The Recycling Bin (that little trash can that is likely on your desktop) is a holding place where files await deletion. An item in the Recycling Bin is not actually deleted until you emptyâ€ the bin. The Recycling Bin allows you to restore items that you may have accidentally deleted. If you are like me, your Recycling Bin is almost always empty due to regularly emptying. Many people don’t realize that the Recycling Bin actually takes up space on your Hard Drive, and in some cases, quite a bit of it.
This guide will show you how to get increase the hard drive space available for storing files by shrinking your Recycling Bin.
Modern computers ship with relatively huge hard drives when compared to computers from just a few years ago. I personally have a notebook with a built-in 250GB hard drive, and have a 1TB external hard drive connected to it. Each drive has its own Recycling Bin which actually takes up a certain amount of space on the corresponding drive.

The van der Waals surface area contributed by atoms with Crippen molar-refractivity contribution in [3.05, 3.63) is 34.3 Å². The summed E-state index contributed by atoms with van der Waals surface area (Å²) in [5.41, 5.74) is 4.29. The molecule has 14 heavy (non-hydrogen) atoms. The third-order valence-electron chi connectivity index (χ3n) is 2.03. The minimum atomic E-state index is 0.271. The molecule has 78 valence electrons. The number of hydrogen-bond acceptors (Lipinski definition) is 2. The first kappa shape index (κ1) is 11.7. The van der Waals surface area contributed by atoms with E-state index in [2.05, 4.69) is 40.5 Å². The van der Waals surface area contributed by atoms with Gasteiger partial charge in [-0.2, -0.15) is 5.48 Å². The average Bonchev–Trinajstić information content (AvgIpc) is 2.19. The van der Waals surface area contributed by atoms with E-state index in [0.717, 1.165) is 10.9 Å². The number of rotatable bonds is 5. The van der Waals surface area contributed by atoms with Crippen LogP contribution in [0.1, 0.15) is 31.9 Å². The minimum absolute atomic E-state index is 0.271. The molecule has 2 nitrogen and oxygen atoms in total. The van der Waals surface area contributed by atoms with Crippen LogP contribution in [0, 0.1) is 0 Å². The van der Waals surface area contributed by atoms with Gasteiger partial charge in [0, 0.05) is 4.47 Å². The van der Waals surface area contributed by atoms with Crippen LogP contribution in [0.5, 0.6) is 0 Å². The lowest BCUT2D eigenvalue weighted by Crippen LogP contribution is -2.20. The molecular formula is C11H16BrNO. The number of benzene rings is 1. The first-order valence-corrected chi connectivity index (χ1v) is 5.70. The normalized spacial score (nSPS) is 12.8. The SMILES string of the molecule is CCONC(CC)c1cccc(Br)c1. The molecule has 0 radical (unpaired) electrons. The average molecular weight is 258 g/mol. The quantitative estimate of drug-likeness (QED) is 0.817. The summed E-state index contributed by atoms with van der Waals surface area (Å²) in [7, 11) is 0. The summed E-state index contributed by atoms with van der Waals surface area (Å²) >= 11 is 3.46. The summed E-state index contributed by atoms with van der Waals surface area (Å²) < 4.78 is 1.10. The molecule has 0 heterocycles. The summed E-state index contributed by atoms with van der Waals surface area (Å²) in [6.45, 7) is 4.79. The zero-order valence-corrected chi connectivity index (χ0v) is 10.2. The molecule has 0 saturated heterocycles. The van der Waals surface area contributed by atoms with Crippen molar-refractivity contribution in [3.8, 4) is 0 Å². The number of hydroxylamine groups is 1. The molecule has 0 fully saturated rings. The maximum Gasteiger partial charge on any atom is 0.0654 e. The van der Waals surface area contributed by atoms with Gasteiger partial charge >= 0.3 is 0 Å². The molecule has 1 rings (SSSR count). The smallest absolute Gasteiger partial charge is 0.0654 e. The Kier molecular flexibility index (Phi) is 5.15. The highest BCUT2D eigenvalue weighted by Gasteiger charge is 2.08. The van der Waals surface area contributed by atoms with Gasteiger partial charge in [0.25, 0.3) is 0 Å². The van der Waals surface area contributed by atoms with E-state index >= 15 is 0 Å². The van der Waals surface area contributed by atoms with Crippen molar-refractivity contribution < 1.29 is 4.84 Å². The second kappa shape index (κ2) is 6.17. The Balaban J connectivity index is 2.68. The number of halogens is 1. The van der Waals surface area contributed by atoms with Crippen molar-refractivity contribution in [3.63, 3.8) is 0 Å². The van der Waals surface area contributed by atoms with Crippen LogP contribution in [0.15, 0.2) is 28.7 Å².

With the size of today’s hard drives, the default value (automatically set to be around 5%) for the size of the Recycling Bin is rather superfluous. For instance, on my notebook’s hard drive, 14GB of space has been reserved for the Recycling Bin. On my 1TB drive, a whopping 50GB has been set aside for the Recycling bin. Unless you are regularly working with extremely large files, it makes sense to dial down the size of the recycling bin and reclaim that space for your own use, and this short guide will show you how.
- Right-click on the Recycling Bin on your desktop and click Properties.
- Highlight the drive of which you’d like to change the size of the Recycling Bin.
- Check the Custom Size radio button.
- Enter a value (in MB) for the new size of the Recycling Bin (remember, 1024MB = 1GB). I set mine to 5120MB (5GB).
- Click OK and enjoy the extra space!
By default, the Recycling Bin will permanently delete the oldest items in it once it fills up and requires more room. If you try to delete an item bigger than the entire size of the Recycling Bin, you’ll get a pop-up that tells you that your file is too large for the Recycling Bin and it will ask if you’d like to permanently delete it.